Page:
Chinese stocks surged Tuesday on hopes that the government will flood the country with more stimulus policies after China reported it’s economy last year grew at its weakest pace in a quarter of a century.
The Shanghai Stock Exchange Composite Index jumped 3.2% to 3,008 and the Shenzhen Stock Exchange Composite Index leapt 3.6% to 1,896. Hong Kong’s benchmark the Hang Seng Index gained 2.1% to 19,636.
It seems counterintuitive to push stocks higher on learning that China’s gross domestic product grew 6.9% for all of 2015. Especially since fourth-quarter growth slowed to 6.8%. The numbers stoked fears that that Beijing won’t be able to manage the economic slowdown, but also led to expectations that more monetary easing measures were imminent, possibly before Lunar New Year holidays in early February.
Another bit of progress amidst the weak report was data showing that the country’s economic restructuring to a more consumer-based economy made progress last year, as the service sector accounted for more than half of GDP for the first time, official data showed.
The service sector contributed 50.5% to GDP in 2015, up from 48.1% in 2014, according to the National Bureau of Statistics (NBS). Factories’ contribution to GDP was 40.5%.
The value added in the service sector increased 8.3% year on year to 34.2 trillion yuan ($5.3 trillion dollars), while growth was 3.9% for the primary sector and 6% for the secondary.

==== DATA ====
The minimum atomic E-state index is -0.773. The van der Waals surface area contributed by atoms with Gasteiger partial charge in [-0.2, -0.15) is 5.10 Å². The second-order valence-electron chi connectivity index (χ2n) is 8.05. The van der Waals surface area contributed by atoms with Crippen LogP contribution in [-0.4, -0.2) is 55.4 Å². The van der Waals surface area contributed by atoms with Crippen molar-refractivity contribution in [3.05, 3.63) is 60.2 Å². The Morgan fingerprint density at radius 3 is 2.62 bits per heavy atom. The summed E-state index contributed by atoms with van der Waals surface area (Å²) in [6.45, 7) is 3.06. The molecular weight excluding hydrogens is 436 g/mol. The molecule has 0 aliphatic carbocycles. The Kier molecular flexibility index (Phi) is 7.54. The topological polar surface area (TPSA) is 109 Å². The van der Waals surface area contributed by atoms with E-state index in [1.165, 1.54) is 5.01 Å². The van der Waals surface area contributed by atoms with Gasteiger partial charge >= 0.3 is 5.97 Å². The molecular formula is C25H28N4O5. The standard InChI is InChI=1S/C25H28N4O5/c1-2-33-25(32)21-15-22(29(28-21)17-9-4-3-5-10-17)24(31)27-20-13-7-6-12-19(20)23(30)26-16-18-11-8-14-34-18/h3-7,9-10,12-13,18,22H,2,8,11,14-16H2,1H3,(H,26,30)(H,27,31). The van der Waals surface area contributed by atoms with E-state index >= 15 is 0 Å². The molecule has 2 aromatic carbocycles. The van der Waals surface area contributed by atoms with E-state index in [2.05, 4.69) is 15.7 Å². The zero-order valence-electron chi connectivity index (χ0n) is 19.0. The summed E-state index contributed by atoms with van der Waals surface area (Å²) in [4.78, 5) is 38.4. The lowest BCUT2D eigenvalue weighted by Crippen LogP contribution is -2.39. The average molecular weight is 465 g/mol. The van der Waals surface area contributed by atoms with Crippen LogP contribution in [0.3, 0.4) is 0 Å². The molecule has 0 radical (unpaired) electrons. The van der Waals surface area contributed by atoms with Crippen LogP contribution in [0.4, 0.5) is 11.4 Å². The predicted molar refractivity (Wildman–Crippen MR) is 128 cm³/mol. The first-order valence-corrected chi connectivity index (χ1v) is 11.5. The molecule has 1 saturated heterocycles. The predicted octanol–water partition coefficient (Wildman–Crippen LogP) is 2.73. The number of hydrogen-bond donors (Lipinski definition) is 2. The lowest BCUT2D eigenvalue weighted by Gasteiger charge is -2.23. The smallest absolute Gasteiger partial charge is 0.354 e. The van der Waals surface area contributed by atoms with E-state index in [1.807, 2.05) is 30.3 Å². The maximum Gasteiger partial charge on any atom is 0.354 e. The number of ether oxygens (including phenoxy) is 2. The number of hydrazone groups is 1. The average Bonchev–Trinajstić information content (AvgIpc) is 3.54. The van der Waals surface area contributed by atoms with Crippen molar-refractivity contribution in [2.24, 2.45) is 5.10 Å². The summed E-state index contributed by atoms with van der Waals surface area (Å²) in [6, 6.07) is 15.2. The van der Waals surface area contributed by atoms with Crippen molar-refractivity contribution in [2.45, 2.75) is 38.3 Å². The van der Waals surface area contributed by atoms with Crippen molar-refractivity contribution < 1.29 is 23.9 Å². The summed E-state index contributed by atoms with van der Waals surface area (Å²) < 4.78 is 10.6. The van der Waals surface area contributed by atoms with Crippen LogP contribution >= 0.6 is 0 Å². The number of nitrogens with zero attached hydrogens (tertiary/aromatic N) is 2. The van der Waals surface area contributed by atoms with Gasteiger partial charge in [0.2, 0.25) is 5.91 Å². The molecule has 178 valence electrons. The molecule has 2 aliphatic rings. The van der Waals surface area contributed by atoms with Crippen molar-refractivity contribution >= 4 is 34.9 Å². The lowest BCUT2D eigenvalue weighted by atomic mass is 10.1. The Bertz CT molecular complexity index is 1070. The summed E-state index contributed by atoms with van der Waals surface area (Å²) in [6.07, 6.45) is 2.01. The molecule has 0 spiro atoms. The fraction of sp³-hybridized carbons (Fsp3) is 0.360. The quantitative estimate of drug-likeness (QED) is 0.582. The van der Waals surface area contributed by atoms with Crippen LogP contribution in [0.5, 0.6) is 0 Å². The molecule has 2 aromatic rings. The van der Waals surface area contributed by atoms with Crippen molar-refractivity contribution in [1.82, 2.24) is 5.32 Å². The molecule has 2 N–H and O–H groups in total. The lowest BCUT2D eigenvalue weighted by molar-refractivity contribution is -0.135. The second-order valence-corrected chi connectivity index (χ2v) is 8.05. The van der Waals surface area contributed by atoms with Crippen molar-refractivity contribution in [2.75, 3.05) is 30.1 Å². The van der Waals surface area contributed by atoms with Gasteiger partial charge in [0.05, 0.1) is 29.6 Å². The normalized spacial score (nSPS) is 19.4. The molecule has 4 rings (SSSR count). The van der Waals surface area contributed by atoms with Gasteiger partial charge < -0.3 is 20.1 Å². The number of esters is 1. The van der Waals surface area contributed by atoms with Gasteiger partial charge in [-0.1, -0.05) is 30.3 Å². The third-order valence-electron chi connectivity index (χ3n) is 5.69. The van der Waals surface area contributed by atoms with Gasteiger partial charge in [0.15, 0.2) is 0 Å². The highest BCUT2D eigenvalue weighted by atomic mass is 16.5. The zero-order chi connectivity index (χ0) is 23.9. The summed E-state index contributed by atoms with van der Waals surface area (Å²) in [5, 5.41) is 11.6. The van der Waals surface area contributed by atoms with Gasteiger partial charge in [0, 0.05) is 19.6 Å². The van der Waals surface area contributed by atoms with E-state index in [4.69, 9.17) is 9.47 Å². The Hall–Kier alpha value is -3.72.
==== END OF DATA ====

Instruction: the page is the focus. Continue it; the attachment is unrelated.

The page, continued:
December saw industrial output miss expectations, rising just 5.9%, and retail sales grow 11.1%, also weaker than expected, according to China’s statistics bureau. For all of 2015, electric power and steel output fell for the first time in decades and coal production dropped for a second year in row.
“While headline growth looks fine, the breakdown of the figures points to overall weakness in the economy,” Zhou Hao, senior emerging markets economist for Asia at Commerzbank Singapore told Reuters. “All in all, we believe that China will experience a ‘bumpy landing’ in the coming year.”
The People’s Bank of China helped market sentiments by keeping the yuan largely steady, setting the currency’s daily midpoint fix at 6.5596 per dollar.
“This is a new risk for China. If the renminbi continues to weaken, the volatility and capital outflows get worse, then that is likely to pose a challenge to growth.” Tommy Xie, economist at OCBC Bank in Singapore, told Reuters he expected more stimulus to the economy from the PBOC, but the stability of the yuan, also known as the renminbi, was critical to maintaining growth.
The Chinese slowdown combined with falling commodity prices caused the International Monetary Fund to cut its global growth forecasts again on Tuesday. The IMF now expects the world’s second-largest economy to grow only 6.3% in 2016.